Ejector Seat has its own style manual – Andi Peters always refers to "seats", never "chairs". And it has a distinctive visual grammar. The story is told through physical objects, by putting actual chairs on an actual track. It would be far cheaper to use computer-generated graphics, but far less satisfactory. The on-screen graphics are kept to a minimum – captions for when the Panic Button can be used, and for the resulting question. There's a sign saying "Ejected", and a clock in the final round.

But we get ahead of ourselves: there are two players still in the game. They'll take part in the final elimination. Again, the first person to give a wrong answer or the last person to give a right answer will start moving backwards. Andi will keep up the stream of questions until both seats are stationary, only then will he draw breath, acknowledge the score, and resume play.

Ejector Seat I'm going to win!

By now, we've weeded out the weakest players, and should be left with two of the strongest players. In turn, that generally leads to close and tense finishes. The players on Ejector Seat probably wouldn't get many trips to another quiz with iconic seating – Mastermind. What these players lack in brainy quizzing, they make up for in character and personality and how well they come across on screen. It might not be the best for pure quizzers, but the casual viewer would much prefer entertaining television. That's why Ejector Seat is on ITV, and Mastermind is stuck away on BBC2.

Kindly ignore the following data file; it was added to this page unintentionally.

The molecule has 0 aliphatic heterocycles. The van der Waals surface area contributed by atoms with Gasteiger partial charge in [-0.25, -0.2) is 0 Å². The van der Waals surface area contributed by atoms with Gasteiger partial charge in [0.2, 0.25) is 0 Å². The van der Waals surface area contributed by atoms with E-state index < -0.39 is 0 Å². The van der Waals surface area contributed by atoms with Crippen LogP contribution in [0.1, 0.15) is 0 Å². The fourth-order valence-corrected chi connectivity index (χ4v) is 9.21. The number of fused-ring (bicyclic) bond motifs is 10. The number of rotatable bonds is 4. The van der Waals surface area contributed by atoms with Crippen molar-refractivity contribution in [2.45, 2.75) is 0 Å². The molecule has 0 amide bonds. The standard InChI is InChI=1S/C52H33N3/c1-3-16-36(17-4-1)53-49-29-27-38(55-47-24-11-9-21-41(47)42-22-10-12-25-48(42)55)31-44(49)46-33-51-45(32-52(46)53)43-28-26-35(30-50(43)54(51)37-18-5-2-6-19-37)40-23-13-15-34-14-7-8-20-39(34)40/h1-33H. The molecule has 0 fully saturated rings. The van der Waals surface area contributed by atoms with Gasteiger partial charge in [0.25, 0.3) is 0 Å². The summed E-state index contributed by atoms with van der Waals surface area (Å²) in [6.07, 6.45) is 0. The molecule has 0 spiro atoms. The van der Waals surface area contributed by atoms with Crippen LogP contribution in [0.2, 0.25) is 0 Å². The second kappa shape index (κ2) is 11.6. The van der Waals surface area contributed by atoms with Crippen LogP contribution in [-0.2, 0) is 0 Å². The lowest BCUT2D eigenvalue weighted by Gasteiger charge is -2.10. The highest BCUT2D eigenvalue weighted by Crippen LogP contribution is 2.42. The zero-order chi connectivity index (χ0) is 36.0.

Eventually, we have a winner. So far, they've won nothing but the honour of winning the show. Andi is about to change that, with three rounds of questions. The seat begins each round stopped, and will only start moving when the player gets a question wrong (or fails to answer). It'll stop again when the player gives a right answer. So, give right answers for 45 seconds and they'll win money.